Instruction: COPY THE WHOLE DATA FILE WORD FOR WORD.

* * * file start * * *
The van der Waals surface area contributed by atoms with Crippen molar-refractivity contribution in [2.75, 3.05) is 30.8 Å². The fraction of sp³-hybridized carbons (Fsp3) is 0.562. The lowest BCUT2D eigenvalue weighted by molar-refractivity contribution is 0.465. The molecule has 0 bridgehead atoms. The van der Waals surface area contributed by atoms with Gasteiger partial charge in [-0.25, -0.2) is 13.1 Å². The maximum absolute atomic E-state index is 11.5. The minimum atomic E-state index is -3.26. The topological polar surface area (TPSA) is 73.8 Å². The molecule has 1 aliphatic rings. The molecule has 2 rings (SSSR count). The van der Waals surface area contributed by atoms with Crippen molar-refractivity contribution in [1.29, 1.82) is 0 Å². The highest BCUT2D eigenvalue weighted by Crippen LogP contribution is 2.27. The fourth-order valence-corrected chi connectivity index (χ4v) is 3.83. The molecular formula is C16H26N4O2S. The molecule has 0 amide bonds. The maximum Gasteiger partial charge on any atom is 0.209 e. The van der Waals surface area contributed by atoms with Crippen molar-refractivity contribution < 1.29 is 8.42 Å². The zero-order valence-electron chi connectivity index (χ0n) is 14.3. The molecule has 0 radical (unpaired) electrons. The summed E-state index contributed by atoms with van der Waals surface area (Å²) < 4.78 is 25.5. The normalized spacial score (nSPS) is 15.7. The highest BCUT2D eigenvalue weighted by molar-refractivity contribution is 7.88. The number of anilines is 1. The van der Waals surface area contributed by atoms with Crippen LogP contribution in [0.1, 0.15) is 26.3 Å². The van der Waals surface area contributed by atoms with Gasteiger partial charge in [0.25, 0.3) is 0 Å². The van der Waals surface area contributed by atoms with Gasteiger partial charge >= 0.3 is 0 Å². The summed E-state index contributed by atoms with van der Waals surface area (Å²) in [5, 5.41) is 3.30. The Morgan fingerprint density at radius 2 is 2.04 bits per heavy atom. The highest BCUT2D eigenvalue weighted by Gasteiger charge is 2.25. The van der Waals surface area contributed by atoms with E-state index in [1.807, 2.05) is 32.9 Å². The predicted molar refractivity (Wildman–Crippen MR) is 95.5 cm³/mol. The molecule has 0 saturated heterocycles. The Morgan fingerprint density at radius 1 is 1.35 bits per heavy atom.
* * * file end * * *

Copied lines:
The van der Waals surface area contributed by atoms with Crippen molar-refractivity contribution in [2.75, 3.05) is 30.8 Å². The fraction of sp³-hybridized carbons (Fsp3) is 0.562. The lowest BCUT2D eigenvalue weighted by molar-refractivity contribution is 0.465. The molecule has 0 bridgehead atoms. The van der Waals surface area contributed by atoms with Gasteiger partial charge in [-0.25, -0.2) is 13.1 Å². The maximum absolute atomic E-state index is 11.5. The minimum atomic E-state index is -3.26. The topological polar surface area (TPSA) is 73.8 Å². The molecule has 1 aliphatic rings. The molecule has 2 rings (SSSR count). The van der Waals surface area contributed by atoms with Crippen molar-refractivity contribution in [1.29, 1.82) is 0 Å². The highest BCUT2D eigenvalue weighted by Crippen LogP contribution is 2.27. The fourth-order valence-corrected chi connectivity index (χ4v) is 3.83. The molecular formula is C16H26N4O2S. The molecule has 0 amide bonds. The maximum Gasteiger partial charge on any atom is 0.209 e. The van der Waals surface area contributed by atoms with Crippen molar-refractivity contribution < 1.29 is 8.42 Å². The zero-order valence-electron chi connectivity index (χ0n) is 14.3. The molecule has 0 radical (unpaired) electrons. The summed E-state index contributed by atoms with van der Waals surface area (Å²) < 4.78 is 25.5. The normalized spacial score (nSPS) is 15.7. The highest BCUT2D eigenvalue weighted by molar-refractivity contribution is 7.88. The number of anilines is 1. The van der Waals surface area contributed by atoms with Crippen LogP contribution in [0.1, 0.15) is 26.3 Å². The van der Waals surface area contributed by atoms with Gasteiger partial charge in [0.25, 0.3) is 0 Å². The van der Waals surface area contributed by atoms with Gasteiger partial charge >= 0.3 is 0 Å². The summed E-state index contributed by atoms with van der Waals surface area (Å²) in [5, 5.41) is 3.30. The Morgan fingerprint density at radius 2 is 2.04 bits per heavy atom. The highest BCUT2D eigenvalue weighted by Gasteiger charge is 2.25. The van der Waals surface area contributed by atoms with E-state index in [1.807, 2.05) is 32.9 Å². The predicted molar refractivity (Wildman–Crippen MR) is 95.5 cm³/mol. The molecule has 0 saturated heterocycles. The Morgan fingerprint density at radius 1 is 1.35 bits per heavy atom.